Anthony Tesselaar International’s market introductions have been highly successful. The Australian plant breeder’s agent is perhaps best known for the multiple award-winning landscape Flower Carpet rose series, the Canna Tropicanna series, the fountain-like shaped Festival Cordylines and, more recently, the compact and highly scented Daphne Perfume Princess, and the compact and profusely flowering evergreen Fairy Magnolia, all of which are grown by commercial plant nurseries worldwide.
Immigration is a vital part of Australia’s history and national identity. The story is no different for Anthony Tesselaar, a reputable plantsman and plant breeder’s agent from Greater Melbourne.
Immigration also shaped his family’s history, with previous generations of Tesselaar originating from Beverwijk in Noord Holland. His parents, Cornelis and Johanna Tesselaar happened to be on the last migrant liner that left the port of Rotterdam in 1939, a few weeks before the outbreak of the Second World War.
The couple brought some gladioli corms and grew them during the War Years for cut flowers, sold on the Melbourne flower market. After the war, they primarily began importing bulbs from Holland, acting as agents for Grullemans. Later, the Tesselaars added two existing daffodil farms in Victoria, which had been growing bulbs since 1880 on 80 hectares of land. Ultimately, the focus was on dry bulbs for wholesalers and pre-packaged bulbs for major retail chains and mail orders. At the same time, the Tesselaar family expanded their cut flower operation, which evolved into a wholesale cut flower distribution hub in the 1980s, with 323 growers feeding into the system. Flowers were picked up in the morning and brought to the Tesselaar distribution centre to be packed and shipped to shops the same night.
Born in 1947 in Australia, Anthony grew up in the intersection of two worlds, metaphorically speaking with his feet in wooden shoes and a friendly Crocodile Dundee hat on his head. He has a genuinely Aussie accent that is easily recognised by its diphthongs, while he occasionally uses some Dutch vocabulary.
It is unknown if Anthony is familiar with the typically Dutch proverb ‘to sit behind the geraniums’, meaning ‘to be inside the house, leading an inactive life, usually because of an elder age’. But we acknowledge that post-pandemically speaking, life at 76 for Anthony and his wife Sheryl is far from lethargic. The couple is lucky to have beautiful scenery all around their hometown Silvan – situated approximately 50km east of Melbourne. They are the first to agree that nearby landmarks such as Lake Silvan Reservoir and Mt Dandenong invite them to relax and sit back. Yet, they are still happy to live full professional lives, travel the world to find new and distinctively different plants, and maintain many long-term business relationships.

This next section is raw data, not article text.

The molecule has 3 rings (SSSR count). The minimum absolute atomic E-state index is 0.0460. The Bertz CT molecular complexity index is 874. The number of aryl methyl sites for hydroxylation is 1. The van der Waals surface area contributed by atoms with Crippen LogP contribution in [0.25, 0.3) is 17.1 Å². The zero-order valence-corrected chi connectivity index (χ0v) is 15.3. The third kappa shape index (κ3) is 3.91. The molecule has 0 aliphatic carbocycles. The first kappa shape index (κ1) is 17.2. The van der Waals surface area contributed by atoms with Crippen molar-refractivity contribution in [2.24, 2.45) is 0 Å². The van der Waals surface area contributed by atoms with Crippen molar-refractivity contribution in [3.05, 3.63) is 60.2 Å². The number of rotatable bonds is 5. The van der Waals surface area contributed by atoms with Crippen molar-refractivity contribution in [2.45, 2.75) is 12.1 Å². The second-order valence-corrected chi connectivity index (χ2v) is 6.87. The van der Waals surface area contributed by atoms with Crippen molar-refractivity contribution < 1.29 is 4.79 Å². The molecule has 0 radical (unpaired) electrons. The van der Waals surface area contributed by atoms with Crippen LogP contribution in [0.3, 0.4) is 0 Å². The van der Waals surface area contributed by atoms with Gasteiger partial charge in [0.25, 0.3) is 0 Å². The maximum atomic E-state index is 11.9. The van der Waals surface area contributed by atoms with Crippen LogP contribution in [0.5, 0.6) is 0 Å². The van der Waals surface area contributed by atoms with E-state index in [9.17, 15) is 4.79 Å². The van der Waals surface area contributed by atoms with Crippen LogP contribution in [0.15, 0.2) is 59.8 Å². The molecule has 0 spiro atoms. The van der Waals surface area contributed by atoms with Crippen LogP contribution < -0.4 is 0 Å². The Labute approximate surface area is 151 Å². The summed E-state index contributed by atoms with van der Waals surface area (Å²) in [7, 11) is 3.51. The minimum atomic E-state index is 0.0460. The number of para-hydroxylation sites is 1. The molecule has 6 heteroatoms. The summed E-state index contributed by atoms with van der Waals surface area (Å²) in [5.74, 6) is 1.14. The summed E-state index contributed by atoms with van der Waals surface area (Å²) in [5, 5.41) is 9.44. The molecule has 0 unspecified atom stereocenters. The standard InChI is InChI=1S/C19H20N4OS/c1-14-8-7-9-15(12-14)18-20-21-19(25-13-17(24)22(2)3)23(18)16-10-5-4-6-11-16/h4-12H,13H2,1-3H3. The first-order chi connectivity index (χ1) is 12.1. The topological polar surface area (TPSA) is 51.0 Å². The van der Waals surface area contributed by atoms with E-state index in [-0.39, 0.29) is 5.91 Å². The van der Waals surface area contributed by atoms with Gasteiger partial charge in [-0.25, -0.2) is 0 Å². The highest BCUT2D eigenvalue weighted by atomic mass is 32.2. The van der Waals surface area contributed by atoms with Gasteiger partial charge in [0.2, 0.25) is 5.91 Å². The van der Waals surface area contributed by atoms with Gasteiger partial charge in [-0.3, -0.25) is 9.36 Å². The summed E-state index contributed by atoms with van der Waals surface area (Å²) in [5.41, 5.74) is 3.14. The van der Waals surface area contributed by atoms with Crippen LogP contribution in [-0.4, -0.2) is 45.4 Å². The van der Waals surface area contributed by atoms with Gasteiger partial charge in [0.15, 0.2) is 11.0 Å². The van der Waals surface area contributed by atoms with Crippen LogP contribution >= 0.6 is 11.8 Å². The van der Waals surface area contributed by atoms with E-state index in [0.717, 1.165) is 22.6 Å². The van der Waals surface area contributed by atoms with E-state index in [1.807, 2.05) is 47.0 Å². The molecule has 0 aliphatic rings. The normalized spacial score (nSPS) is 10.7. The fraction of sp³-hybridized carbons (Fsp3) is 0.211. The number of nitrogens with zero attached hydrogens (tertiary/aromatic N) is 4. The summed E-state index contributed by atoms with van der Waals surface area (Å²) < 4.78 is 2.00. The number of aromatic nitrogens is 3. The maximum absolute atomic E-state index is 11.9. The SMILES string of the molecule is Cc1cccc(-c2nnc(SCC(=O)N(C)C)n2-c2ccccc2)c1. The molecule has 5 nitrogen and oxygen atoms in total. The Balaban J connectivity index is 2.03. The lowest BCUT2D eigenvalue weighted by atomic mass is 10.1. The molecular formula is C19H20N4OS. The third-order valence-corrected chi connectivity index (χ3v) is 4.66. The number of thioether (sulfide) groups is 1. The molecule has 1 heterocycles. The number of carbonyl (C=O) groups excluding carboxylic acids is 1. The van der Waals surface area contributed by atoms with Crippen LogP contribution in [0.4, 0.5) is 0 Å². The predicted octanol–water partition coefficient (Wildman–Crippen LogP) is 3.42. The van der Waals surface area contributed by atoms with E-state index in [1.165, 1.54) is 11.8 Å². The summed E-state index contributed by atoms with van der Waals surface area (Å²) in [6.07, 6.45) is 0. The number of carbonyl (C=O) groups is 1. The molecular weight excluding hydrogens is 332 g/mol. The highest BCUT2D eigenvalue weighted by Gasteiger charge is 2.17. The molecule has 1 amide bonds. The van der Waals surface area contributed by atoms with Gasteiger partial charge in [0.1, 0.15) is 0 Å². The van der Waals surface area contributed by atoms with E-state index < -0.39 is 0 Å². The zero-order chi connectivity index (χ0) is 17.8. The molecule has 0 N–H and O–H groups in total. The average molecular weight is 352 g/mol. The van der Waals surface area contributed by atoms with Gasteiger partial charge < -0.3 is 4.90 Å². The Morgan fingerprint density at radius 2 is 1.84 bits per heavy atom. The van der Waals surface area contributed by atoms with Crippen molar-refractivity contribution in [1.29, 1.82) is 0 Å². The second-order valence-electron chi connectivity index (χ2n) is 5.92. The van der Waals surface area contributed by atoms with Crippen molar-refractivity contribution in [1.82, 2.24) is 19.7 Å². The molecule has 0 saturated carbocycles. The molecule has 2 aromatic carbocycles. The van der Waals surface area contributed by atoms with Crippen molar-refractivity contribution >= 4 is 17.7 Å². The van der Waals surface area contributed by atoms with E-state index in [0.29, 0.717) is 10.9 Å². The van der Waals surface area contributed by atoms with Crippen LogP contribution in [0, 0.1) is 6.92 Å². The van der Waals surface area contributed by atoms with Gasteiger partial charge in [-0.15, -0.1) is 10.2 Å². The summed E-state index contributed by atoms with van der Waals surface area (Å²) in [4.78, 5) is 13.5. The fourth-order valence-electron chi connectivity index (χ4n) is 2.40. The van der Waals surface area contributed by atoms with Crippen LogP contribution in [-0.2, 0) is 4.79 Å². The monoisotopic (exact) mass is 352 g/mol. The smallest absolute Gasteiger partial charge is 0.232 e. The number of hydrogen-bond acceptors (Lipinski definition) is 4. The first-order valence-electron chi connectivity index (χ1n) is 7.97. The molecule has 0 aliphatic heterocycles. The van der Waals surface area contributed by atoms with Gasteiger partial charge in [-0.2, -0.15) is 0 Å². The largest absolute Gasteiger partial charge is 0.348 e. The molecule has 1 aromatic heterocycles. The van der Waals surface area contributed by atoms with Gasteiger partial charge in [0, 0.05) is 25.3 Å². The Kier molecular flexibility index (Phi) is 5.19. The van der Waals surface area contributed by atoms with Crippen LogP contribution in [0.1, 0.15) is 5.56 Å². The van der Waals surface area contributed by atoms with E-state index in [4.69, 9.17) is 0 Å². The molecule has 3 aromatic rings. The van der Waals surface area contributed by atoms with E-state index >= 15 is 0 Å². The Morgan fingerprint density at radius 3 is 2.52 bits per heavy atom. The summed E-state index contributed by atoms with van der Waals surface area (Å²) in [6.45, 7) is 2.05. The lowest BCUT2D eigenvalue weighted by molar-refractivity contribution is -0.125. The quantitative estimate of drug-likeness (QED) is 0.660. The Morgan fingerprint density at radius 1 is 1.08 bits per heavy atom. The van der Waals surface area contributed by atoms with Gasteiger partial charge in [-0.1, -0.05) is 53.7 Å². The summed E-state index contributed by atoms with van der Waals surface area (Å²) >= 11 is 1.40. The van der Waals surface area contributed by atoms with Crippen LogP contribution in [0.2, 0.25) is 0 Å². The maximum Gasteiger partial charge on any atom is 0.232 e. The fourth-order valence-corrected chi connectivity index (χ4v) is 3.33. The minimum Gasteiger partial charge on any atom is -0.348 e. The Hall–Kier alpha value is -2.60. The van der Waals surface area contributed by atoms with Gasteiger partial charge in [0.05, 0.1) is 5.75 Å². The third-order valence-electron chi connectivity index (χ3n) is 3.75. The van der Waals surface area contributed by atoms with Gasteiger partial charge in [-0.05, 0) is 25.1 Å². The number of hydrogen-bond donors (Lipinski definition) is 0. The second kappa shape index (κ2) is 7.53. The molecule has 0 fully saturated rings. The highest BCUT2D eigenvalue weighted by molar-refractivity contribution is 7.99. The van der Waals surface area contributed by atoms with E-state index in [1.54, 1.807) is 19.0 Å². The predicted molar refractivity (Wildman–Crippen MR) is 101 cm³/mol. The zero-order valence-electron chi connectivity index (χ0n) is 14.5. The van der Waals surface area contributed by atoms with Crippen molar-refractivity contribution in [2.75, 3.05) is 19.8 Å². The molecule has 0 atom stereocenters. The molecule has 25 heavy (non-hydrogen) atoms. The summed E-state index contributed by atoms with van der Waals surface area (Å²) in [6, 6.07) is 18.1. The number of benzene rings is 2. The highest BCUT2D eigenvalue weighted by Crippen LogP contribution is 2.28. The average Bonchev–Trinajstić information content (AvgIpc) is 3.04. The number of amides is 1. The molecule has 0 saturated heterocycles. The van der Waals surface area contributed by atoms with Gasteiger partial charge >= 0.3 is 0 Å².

Anthony comments on the current state of the ornamental plant trade, “In the past few months, we have been travelling in all the markets we operate in, Australia, New Zealand, North America, Europe, and Africa (South Africa). In catching up with breeders and commercial growers, some patterns stood out. The industry did super well in ‘20 and ’21 and gave green professionals much hope. In 2022, many people thought this would never end and planted more out than the best year in ’21. But as travel opened again, people just wanted to get away, and gardening was no longer the only thing to keep one busy. The same year marked an oversupply with many buyers cutting orders in May-July, which caused much angst within the industry.”
The majority of growers now are all being very cautious. Anthony adds, “Interest rates, staff shortages, higher logistic costs. And Russia’s ongoing war against Ukraine greatly impacts holding this positiveness going forward.”
Sales in many markets are down, creating even more caution in the future. “Many existing business models will have to change. At the moment, those who have been running very tight with the banks will be facing tougher decisions. I think an additional five years are needed for things to settle down in some new direction. Some will make good and profitable decisions during this time; others will have difficult decisions to make. Indeed, greening the planet is here to stay, so compared to many other industries, we are in an advantageous position. Yet, outside influences are strong; the industry faces greater scrutiny from environmentalists and the government. We represent a green industry, but the green pressure against our plastic containers is strong. Many of these minor influences are all coming together much quicker than at any other time. So, we must understand costs and be prepared to adapt to a changing environment.”